1. I appreciate your comment Matt, and know that core belief is strong within the ranks of Googlers. But what in the post do you disagree with? The post was an attempt to put Google’s moves with G+ into context – the company, i think, had no other choice. It seems to me our old concepts of how the open web should work is fundamentally broken, by the rise of apps and services that for various reasons believe sharing with Google will hurt their core business propositions. And the Open vs. Closed analogy works only so far. I think the key is to ask what kind of commons do we want (as I wrote in the previous post), and fight for that. It was an inability to come to business terms that led to Twitter and Facebook not working with Google. That requires two sides agreeing on the value and opportunity costs associated with a deal. And those two sides could not. I don’t blame anyone for this – I am sure each side felt they were giving up more value than the other. The result, as I’ve written as well, is that we get – for a while only, I hope – a broken web experience. I’d also argue that Google’s mission of “spreading knowledge” is great, but you do it with ads attached and by hovering up data and using it to create new (and potentially competing) services. Twitter and Facebook don’t want to see their native ability to be independent companies at the mercy or a powerful third party. Perhaps Google would agree to not run ads against their data, and to not build competing services? And/or split the revenue 50.50 with the partners? I’m only sort of joking here. I’m sure all cards were on the table, and so far what I’ve heard from each side is that the other asked for too much. You know I’m a fan of Google. And I’m a fan of the Internet. I’ll be down there soon and hope we can talk more.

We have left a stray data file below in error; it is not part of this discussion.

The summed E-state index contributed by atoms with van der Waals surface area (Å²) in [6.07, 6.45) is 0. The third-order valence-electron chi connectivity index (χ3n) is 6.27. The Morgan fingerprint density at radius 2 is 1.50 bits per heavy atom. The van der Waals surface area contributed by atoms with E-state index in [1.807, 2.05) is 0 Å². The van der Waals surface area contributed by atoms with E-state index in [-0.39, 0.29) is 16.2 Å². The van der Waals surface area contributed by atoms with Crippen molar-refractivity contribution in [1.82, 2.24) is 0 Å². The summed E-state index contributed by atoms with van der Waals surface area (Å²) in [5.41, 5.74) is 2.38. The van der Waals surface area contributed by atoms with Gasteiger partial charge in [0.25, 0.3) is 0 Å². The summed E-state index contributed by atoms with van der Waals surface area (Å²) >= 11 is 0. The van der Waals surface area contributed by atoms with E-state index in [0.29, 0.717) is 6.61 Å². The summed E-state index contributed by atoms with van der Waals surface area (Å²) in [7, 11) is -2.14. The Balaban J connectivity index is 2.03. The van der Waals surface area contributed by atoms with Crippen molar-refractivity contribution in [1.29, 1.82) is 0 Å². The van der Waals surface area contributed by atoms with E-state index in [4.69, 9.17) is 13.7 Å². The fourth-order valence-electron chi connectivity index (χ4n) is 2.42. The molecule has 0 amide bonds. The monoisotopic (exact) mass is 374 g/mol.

1. I apologize for the delay in responding, now that I am an executive (you may have heard about the two trips I took to Asia this month) time is more limited.

        The huge difference is that our ads are not evil, they do not take away from the experience but instead enhance it. The same cannot be said about networks that have differentiated ads. In a Googley world users would not know what’s an ad and what’s not as both would be blended into a marvelous and unified product.

        I’m speaking for myself here, but writers, filmmakers and other content owners should invest to produce
        top quality content but then release their masterpieces for free so we can crawl and display to the world. With so much wealth and education disparity in the world, they shouldn’t be like Microsoft, Apple and other greedy companies that try to profit from their own R&D and ingenuity.

        Call me before coming to the Plex so we can continue this discussion. I’ll also introduce you to some of our new team-members and maybe I’ll show you some of our beta products. Maybe 😉

      2. To me was just day as a Googler, but others noticed that I was no longer the old Matt Cutts. You know, the one that made weird, Marshall Applewhite style videos saying nothing or dispensing mundane advice on things like robots.txt, get press and even relationship advice. I had moved up.

        Now I’m laying a bit low, it’s time for Amit to go out there and ruin his reputation with “my dream while growing up in India…Star Trek AI” and other nonsense when all he wants is to increase Google’s revenue. We’re diversified John, each site we index is a potential revenue source. Amit has mastered forcing sites to advertise (nothing works like a sudden drop in the ranks!!) and we choose to go live with the algorithm that results in most clicks on ads. If a new vertical search start-up starts to get big, my team sees if their content is “thin or shallow” and penalizes them. These are exciting times John.

        P.S. For your next book I have a few anecdotes about hot mangoes, why I left Facebook in disgust (I’m huge on privacy) and watching porn while eating cooking. That last one never get old.